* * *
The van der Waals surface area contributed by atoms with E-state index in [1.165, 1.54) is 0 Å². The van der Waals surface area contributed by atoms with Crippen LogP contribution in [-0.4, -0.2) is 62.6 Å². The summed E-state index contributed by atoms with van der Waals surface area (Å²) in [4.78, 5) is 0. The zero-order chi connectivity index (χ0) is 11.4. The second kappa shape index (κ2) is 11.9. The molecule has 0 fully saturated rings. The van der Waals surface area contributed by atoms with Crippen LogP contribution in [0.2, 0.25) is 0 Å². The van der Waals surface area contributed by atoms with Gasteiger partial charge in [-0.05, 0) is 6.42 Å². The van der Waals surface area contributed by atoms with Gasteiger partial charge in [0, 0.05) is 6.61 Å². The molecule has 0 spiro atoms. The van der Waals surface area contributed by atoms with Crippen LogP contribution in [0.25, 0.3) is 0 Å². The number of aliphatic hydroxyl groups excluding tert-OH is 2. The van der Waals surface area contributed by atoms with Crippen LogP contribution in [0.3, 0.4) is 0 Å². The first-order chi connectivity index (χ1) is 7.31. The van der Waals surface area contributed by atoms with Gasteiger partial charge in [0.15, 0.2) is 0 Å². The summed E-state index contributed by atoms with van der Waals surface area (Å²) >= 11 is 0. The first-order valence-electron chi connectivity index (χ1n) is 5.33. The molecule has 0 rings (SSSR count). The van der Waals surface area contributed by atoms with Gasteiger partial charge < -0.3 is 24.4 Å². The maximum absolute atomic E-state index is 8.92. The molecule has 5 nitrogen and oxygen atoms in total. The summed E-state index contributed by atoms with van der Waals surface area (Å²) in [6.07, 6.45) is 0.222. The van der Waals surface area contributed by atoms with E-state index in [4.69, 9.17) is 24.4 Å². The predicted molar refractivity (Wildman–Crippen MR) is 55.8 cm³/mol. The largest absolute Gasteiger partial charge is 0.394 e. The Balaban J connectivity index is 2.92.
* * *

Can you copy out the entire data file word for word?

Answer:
The van der Waals surface area contributed by atoms with E-state index in [1.165, 1.54) is 0 Å². The van der Waals surface area contributed by atoms with Crippen LogP contribution in [-0.4, -0.2) is 62.6 Å². The summed E-state index contributed by atoms with van der Waals surface area (Å²) in [4.78, 5) is 0. The zero-order chi connectivity index (χ0) is 11.4. The second kappa shape index (κ2) is 11.9. The molecule has 0 fully saturated rings. The van der Waals surface area contributed by atoms with Crippen LogP contribution in [0.2, 0.25) is 0 Å². The van der Waals surface area contributed by atoms with Gasteiger partial charge in [-0.05, 0) is 6.42 Å². The van der Waals surface area contributed by atoms with Gasteiger partial charge in [0, 0.05) is 6.61 Å². The molecule has 0 spiro atoms. The van der Waals surface area contributed by atoms with Crippen LogP contribution in [0.25, 0.3) is 0 Å². The number of aliphatic hydroxyl groups excluding tert-OH is 2. The van der Waals surface area contributed by atoms with Crippen LogP contribution in [0.3, 0.4) is 0 Å². The first-order chi connectivity index (χ1) is 7.31. The van der Waals surface area contributed by atoms with Gasteiger partial charge in [0.15, 0.2) is 0 Å². The summed E-state index contributed by atoms with van der Waals surface area (Å²) >= 11 is 0. The first-order valence-electron chi connectivity index (χ1n) is 5.33. The molecule has 0 rings (SSSR count). The van der Waals surface area contributed by atoms with Gasteiger partial charge < -0.3 is 24.4 Å². The maximum absolute atomic E-state index is 8.92. The molecule has 5 nitrogen and oxygen atoms in total. The summed E-state index contributed by atoms with van der Waals surface area (Å²) in [6.07, 6.45) is 0.222. The van der Waals surface area contributed by atoms with E-state index in [4.69, 9.17) is 24.4 Å². The predicted molar refractivity (Wildman–Crippen MR) is 55.8 cm³/mol. The largest absolute Gasteiger partial charge is 0.394 e. The Balaban J connectivity index is 2.92.